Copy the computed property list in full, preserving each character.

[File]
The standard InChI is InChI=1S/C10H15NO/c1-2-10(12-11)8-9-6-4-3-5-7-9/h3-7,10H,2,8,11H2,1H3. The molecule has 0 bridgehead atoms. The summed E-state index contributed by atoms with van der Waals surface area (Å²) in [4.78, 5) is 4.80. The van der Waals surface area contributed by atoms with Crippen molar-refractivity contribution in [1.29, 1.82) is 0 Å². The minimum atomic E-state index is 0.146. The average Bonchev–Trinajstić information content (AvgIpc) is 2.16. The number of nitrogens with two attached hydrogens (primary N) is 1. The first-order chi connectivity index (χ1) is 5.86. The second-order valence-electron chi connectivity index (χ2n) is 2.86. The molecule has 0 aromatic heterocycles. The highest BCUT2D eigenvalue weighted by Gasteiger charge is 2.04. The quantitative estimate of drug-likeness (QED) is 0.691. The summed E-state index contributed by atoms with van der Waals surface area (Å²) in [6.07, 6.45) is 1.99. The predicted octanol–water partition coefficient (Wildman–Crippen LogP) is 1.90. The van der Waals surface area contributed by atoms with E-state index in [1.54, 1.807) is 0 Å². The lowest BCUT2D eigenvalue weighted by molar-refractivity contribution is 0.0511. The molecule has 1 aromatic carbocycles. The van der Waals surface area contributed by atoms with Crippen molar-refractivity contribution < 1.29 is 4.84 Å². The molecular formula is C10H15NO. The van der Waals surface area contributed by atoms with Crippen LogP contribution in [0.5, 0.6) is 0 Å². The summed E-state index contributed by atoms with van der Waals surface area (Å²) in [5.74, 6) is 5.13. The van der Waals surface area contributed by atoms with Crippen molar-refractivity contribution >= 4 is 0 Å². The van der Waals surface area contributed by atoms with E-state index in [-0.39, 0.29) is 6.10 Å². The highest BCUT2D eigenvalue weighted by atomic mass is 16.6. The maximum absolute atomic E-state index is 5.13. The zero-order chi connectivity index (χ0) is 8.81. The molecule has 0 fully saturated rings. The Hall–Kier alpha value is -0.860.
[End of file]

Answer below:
The standard InChI is InChI=1S/C10H15NO/c1-2-10(12-11)8-9-6-4-3-5-7-9/h3-7,10H,2,8,11H2,1H3. The molecule has 0 bridgehead atoms. The summed E-state index contributed by atoms with van der Waals surface area (Å²) in [4.78, 5) is 4.80. The van der Waals surface area contributed by atoms with Crippen molar-refractivity contribution in [1.29, 1.82) is 0 Å². The minimum atomic E-state index is 0.146. The average Bonchev–Trinajstić information content (AvgIpc) is 2.16. The number of nitrogens with two attached hydrogens (primary N) is 1. The first-order chi connectivity index (χ1) is 5.86. The second-order valence-electron chi connectivity index (χ2n) is 2.86. The molecule has 0 aromatic heterocycles. The highest BCUT2D eigenvalue weighted by Gasteiger charge is 2.04. The quantitative estimate of drug-likeness (QED) is 0.691. The summed E-state index contributed by atoms with van der Waals surface area (Å²) in [6.07, 6.45) is 1.99. The predicted octanol–water partition coefficient (Wildman–Crippen LogP) is 1.90. The van der Waals surface area contributed by atoms with E-state index in [1.54, 1.807) is 0 Å². The lowest BCUT2D eigenvalue weighted by molar-refractivity contribution is 0.0511. The molecule has 1 aromatic carbocycles. The van der Waals surface area contributed by atoms with Crippen molar-refractivity contribution < 1.29 is 4.84 Å². The molecular formula is C10H15NO. The van der Waals surface area contributed by atoms with Crippen LogP contribution in [0.5, 0.6) is 0 Å². The summed E-state index contributed by atoms with van der Waals surface area (Å²) in [5.74, 6) is 5.13. The van der Waals surface area contributed by atoms with Crippen molar-refractivity contribution >= 4 is 0 Å². The van der Waals surface area contributed by atoms with E-state index in [-0.39, 0.29) is 6.10 Å². The highest BCUT2D eigenvalue weighted by atomic mass is 16.6. The maximum absolute atomic E-state index is 5.13. The zero-order chi connectivity index (χ0) is 8.81. The molecule has 0 fully saturated rings. The Hall–Kier alpha value is -0.860.